Neither iPhone or OpenMoko are revolutionary

Andreas Kostyrka andreas at
Thu Jan 18 16:59:56 CET 2007

* Attila Csipa <plists at> [070118 11:26]:
> On Thursday 18 January 2007 10:01, Renaissance Man wrote:
> > Truphone. You can take their software package, put it on the cheapest
> > supported WiFi/GSM enabled phone you can get and then you have a
> > phone that seamlessly swaps between WiFi and GSM with one phone number.
> Just out of curiosity, did you actually try this ? I would be very curious to 
> find out how do they accomplish this from a technical standpoint. A sort of 
> auto-redial via GSM I can understand, but _seamless_ switching without 
> carrier assist (not to mention the delays of connection establishing) is 
> quite a feat if they can do it.

It's basically "trivial". You get one number, that rings on different
numbers. It rings once on the sipphone, and once on the GSM part.
If the phone is clever, it will prefer to make the connection via sip.

The actual implementation can be tricky, but this kind of things are
already being done. Especially, the question is who is paying for the
GSM termination fees. (It might mean that you basically switch back to
a mobile-user-pays-for-receiving-calls model)

E.g. C't two years ago or so explained a setup where with certain
german networks one could achieve a landline number that forwards to a
mobile without the expensive mobile termination costs. (the
termination fees are what makes calling mobiles expensive, at least in
Europe, and calling landlines basically near free, whereever)

What is cool about SIP based VoIP phones is the level of
experimentation and control that they allow, while at the same time
being non-geek compatible.

> > The problem with the Nokia E Series, N80s, and Windows smartphones is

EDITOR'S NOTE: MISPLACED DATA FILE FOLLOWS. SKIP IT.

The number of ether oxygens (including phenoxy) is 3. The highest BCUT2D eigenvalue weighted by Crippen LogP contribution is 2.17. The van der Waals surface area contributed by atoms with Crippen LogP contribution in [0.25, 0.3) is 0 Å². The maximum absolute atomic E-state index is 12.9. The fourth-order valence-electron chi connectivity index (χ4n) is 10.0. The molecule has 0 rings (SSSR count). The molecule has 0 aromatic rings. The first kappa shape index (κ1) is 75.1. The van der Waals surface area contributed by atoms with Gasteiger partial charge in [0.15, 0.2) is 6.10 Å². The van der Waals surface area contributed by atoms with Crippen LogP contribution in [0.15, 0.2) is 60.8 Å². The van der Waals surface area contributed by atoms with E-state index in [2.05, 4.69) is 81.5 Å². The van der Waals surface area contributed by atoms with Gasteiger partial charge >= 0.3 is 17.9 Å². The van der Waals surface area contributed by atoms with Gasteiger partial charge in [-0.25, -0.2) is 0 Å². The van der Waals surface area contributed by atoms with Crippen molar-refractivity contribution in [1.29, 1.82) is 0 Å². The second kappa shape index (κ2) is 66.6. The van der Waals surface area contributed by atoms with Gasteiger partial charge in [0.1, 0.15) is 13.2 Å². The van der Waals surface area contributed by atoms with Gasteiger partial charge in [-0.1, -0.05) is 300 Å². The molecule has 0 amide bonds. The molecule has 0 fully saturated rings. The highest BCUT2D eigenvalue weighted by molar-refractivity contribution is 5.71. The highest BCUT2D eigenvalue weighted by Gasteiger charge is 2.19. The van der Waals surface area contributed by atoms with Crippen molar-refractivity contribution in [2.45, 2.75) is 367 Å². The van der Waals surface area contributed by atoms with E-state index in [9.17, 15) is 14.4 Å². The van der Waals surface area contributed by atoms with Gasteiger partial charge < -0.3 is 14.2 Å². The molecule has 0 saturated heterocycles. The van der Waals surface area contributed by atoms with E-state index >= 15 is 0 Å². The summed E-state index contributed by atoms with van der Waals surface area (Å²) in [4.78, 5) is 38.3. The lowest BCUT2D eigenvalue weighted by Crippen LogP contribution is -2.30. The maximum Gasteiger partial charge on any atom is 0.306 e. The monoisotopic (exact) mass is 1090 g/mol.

> > that they're either very expensive and/or they don't actually make
> > VoIP via WiFi easy. 
> Why should they risk ? They are selling millions of handsets through carriers, 
> and they sure don't want to lose those contracts. Take the iPhone, and let's
> see what would have happened if they 'got it'. Add some $ to counter the 
> costs of wifi (not just the HW itself, but for the whole feature), discard 
> the carrier subsidy and now you have a carrier free funky wifi don't leave 
> the country phone that has to be recharged daily and costs 800-1000$. Doesn't 
> impress me all that much. 

Well, it would be a really nice option, BUT that's the crux of this.
It strictly depends upon local conditions. If you can get city-wide
WiFi for GBP10, that's nice and be acceptable.

OTOH, I can get landline calls for 0-1 cent in Austria, even with
relative cheap calling plans. So any solution that centers around
converting this "call to landline" functionality to be able call other
destinations or accept calls is cool.

Calling plans in Germany works a little bit different, but are
comparable to the Austrian situation.

OTOH, there is no Wifi outside home for reasonable fees. Actually,
having seen a number of customers offices I wouldn't expect many
companies in Germany to use WiFi. And most corporate networks would be
not sip-compatible anyway, because they have only http-proxy level
access to the net.


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